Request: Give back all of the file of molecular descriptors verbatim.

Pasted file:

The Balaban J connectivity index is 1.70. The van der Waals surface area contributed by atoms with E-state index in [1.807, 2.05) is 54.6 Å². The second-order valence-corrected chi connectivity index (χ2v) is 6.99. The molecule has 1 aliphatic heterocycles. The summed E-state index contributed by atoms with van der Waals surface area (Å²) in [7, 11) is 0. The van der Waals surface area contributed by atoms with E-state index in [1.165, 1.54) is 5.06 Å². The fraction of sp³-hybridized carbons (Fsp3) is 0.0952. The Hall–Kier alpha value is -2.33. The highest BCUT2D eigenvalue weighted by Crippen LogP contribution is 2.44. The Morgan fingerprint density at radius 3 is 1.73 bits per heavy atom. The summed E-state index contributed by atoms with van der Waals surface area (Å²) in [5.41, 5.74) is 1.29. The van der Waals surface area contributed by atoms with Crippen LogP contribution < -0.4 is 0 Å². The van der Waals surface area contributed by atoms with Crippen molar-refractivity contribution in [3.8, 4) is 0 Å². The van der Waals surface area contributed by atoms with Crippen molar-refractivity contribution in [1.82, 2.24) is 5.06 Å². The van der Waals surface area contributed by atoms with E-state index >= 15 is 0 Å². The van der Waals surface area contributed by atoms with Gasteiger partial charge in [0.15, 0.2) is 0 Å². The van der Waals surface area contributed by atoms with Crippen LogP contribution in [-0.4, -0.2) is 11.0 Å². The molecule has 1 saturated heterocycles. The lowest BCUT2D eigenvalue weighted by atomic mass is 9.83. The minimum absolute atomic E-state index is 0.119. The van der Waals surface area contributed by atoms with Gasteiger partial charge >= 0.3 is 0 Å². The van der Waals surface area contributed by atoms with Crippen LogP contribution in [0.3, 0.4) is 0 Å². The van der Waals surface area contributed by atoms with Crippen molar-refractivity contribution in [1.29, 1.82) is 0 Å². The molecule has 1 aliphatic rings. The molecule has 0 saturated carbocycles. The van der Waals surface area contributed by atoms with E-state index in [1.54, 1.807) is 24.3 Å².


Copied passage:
The Balaban J connectivity index is 1.70. The van der Waals surface area contributed by atoms with E-state index in [1.807, 2.05) is 54.6 Å². The second-order valence-corrected chi connectivity index (χ2v) is 6.99. The molecule has 1 aliphatic heterocycles. The summed E-state index contributed by atoms with van der Waals surface area (Å²) in [7, 11) is 0. The van der Waals surface area contributed by atoms with E-state index in [1.165, 1.54) is 5.06 Å². The fraction of sp³-hybridized carbons (Fsp3) is 0.0952. The Hall–Kier alpha value is -2.33. The highest BCUT2D eigenvalue weighted by Crippen LogP contribution is 2.44. The Morgan fingerprint density at radius 3 is 1.73 bits per heavy atom. The summed E-state index contributed by atoms with van der Waals surface area (Å²) in [5.41, 5.74) is 1.29. The van der Waals surface area contributed by atoms with Crippen LogP contribution < -0.4 is 0 Å². The van der Waals surface area contributed by atoms with Crippen molar-refractivity contribution in [3.8, 4) is 0 Å². The van der Waals surface area contributed by atoms with Crippen molar-refractivity contribution in [1.82, 2.24) is 5.06 Å². The van der Waals surface area contributed by atoms with E-state index >= 15 is 0 Å². The van der Waals surface area contributed by atoms with Gasteiger partial charge in [0.15, 0.2) is 0 Å². The van der Waals surface area contributed by atoms with Crippen LogP contribution in [-0.4, -0.2) is 11.0 Å². The molecule has 1 saturated heterocycles. The lowest BCUT2D eigenvalue weighted by atomic mass is 9.83. The minimum absolute atomic E-state index is 0.119. The van der Waals surface area contributed by atoms with Gasteiger partial charge >= 0.3 is 0 Å². The van der Waals surface area contributed by atoms with Crippen LogP contribution in [0.3, 0.4) is 0 Å². The van der Waals surface area contributed by atoms with Crippen molar-refractivity contribution in [1.29, 1.82) is 0 Å². The molecule has 1 aliphatic rings. The molecule has 0 saturated carbocycles. The van der Waals surface area contributed by atoms with E-state index in [1.54, 1.807) is 24.3 Å².